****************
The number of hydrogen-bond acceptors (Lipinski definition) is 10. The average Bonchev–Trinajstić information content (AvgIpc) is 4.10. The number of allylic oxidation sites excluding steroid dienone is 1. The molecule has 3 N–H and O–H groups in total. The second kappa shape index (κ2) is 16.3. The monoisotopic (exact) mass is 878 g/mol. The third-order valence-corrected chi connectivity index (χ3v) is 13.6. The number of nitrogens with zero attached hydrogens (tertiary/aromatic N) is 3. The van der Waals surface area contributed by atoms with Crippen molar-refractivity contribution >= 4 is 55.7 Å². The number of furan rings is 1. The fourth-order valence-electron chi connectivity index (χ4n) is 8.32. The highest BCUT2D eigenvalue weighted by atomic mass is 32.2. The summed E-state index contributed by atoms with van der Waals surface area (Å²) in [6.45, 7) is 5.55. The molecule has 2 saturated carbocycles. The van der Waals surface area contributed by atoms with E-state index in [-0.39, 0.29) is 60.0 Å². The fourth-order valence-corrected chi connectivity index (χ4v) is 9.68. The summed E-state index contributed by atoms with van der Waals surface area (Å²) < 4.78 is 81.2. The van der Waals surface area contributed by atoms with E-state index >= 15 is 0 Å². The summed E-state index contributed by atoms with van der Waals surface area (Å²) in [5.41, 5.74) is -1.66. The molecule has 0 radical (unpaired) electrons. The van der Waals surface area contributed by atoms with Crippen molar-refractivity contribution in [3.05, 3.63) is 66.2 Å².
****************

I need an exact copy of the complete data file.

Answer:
The number of hydrogen-bond acceptors (Lipinski definition) is 10. The average Bonchev–Trinajstić information content (AvgIpc) is 4.10. The number of allylic oxidation sites excluding steroid dienone is 1. The molecule has 3 N–H and O–H groups in total. The second kappa shape index (κ2) is 16.3. The monoisotopic (exact) mass is 878 g/mol. The third-order valence-corrected chi connectivity index (χ3v) is 13.6. The number of nitrogens with zero attached hydrogens (tertiary/aromatic N) is 3. The van der Waals surface area contributed by atoms with Crippen molar-refractivity contribution >= 4 is 55.7 Å². The number of furan rings is 1. The fourth-order valence-electron chi connectivity index (χ4n) is 8.32. The highest BCUT2D eigenvalue weighted by atomic mass is 32.2. The summed E-state index contributed by atoms with van der Waals surface area (Å²) in [6.45, 7) is 5.55. The molecule has 2 saturated carbocycles. The van der Waals surface area contributed by atoms with E-state index in [-0.39, 0.29) is 60.0 Å². The fourth-order valence-corrected chi connectivity index (χ4v) is 9.68. The summed E-state index contributed by atoms with van der Waals surface area (Å²) < 4.78 is 81.2. The van der Waals surface area contributed by atoms with E-state index >= 15 is 0 Å². The summed E-state index contributed by atoms with van der Waals surface area (Å²) in [5.41, 5.74) is -1.66. The molecule has 0 radical (unpaired) electrons. The van der Waals surface area contributed by atoms with Crippen molar-refractivity contribution in [3.05, 3.63) is 66.2 Å².